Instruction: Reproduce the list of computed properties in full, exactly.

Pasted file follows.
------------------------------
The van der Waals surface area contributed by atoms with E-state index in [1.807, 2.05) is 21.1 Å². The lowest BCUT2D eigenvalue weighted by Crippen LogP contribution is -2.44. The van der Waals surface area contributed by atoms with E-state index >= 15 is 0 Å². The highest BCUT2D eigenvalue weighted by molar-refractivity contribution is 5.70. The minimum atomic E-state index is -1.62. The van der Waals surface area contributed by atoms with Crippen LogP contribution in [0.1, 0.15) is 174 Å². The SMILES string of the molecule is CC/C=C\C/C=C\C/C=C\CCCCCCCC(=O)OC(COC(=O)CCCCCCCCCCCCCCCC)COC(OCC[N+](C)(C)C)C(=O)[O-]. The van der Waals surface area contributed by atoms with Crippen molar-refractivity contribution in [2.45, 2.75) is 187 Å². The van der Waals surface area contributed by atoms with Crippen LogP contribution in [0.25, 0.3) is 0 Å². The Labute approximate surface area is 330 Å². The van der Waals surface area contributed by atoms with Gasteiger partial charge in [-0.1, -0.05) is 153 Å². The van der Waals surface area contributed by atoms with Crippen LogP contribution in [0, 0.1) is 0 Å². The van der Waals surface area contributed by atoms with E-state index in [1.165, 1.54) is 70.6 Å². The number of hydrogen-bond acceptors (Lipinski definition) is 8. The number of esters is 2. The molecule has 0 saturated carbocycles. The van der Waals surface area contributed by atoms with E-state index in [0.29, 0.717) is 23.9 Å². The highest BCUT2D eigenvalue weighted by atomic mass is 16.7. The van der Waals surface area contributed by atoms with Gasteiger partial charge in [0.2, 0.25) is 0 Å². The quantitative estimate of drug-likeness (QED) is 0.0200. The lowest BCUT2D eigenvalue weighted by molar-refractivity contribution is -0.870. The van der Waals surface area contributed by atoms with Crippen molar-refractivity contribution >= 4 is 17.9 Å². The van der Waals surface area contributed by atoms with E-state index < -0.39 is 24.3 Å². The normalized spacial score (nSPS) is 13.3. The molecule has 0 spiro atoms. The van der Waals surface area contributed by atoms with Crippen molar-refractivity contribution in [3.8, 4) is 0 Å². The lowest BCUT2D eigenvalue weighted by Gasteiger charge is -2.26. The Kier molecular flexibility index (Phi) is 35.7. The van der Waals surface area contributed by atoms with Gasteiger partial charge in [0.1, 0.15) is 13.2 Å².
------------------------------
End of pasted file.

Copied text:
The van der Waals surface area contributed by atoms with E-state index in [1.807, 2.05) is 21.1 Å². The lowest BCUT2D eigenvalue weighted by Crippen LogP contribution is -2.44. The van der Waals surface area contributed by atoms with E-state index >= 15 is 0 Å². The highest BCUT2D eigenvalue weighted by molar-refractivity contribution is 5.70. The minimum atomic E-state index is -1.62. The van der Waals surface area contributed by atoms with Crippen LogP contribution in [0.1, 0.15) is 174 Å². The SMILES string of the molecule is CC/C=C\C/C=C\C/C=C\CCCCCCCC(=O)OC(COC(=O)CCCCCCCCCCCCCCCC)COC(OCC[N+](C)(C)C)C(=O)[O-]. The van der Waals surface area contributed by atoms with Crippen molar-refractivity contribution in [2.45, 2.75) is 187 Å². The van der Waals surface area contributed by atoms with Crippen LogP contribution in [0.25, 0.3) is 0 Å². The Labute approximate surface area is 330 Å². The van der Waals surface area contributed by atoms with Gasteiger partial charge in [-0.1, -0.05) is 153 Å². The van der Waals surface area contributed by atoms with Crippen LogP contribution in [0, 0.1) is 0 Å². The van der Waals surface area contributed by atoms with E-state index in [1.165, 1.54) is 70.6 Å². The number of hydrogen-bond acceptors (Lipinski definition) is 8. The number of esters is 2. The molecule has 0 saturated carbocycles. The van der Waals surface area contributed by atoms with E-state index in [0.29, 0.717) is 23.9 Å². The highest BCUT2D eigenvalue weighted by atomic mass is 16.7. The van der Waals surface area contributed by atoms with Gasteiger partial charge in [0.2, 0.25) is 0 Å². The quantitative estimate of drug-likeness (QED) is 0.0200. The lowest BCUT2D eigenvalue weighted by molar-refractivity contribution is -0.870. The van der Waals surface area contributed by atoms with Crippen molar-refractivity contribution >= 4 is 17.9 Å². The van der Waals surface area contributed by atoms with E-state index < -0.39 is 24.3 Å². The normalized spacial score (nSPS) is 13.3. The molecule has 0 spiro atoms. The van der Waals surface area contributed by atoms with Crippen molar-refractivity contribution in [3.8, 4) is 0 Å². The lowest BCUT2D eigenvalue weighted by Gasteiger charge is -2.26. The Kier molecular flexibility index (Phi) is 35.7. The van der Waals surface area contributed by atoms with Gasteiger partial charge in [0.1, 0.15) is 13.2 Å².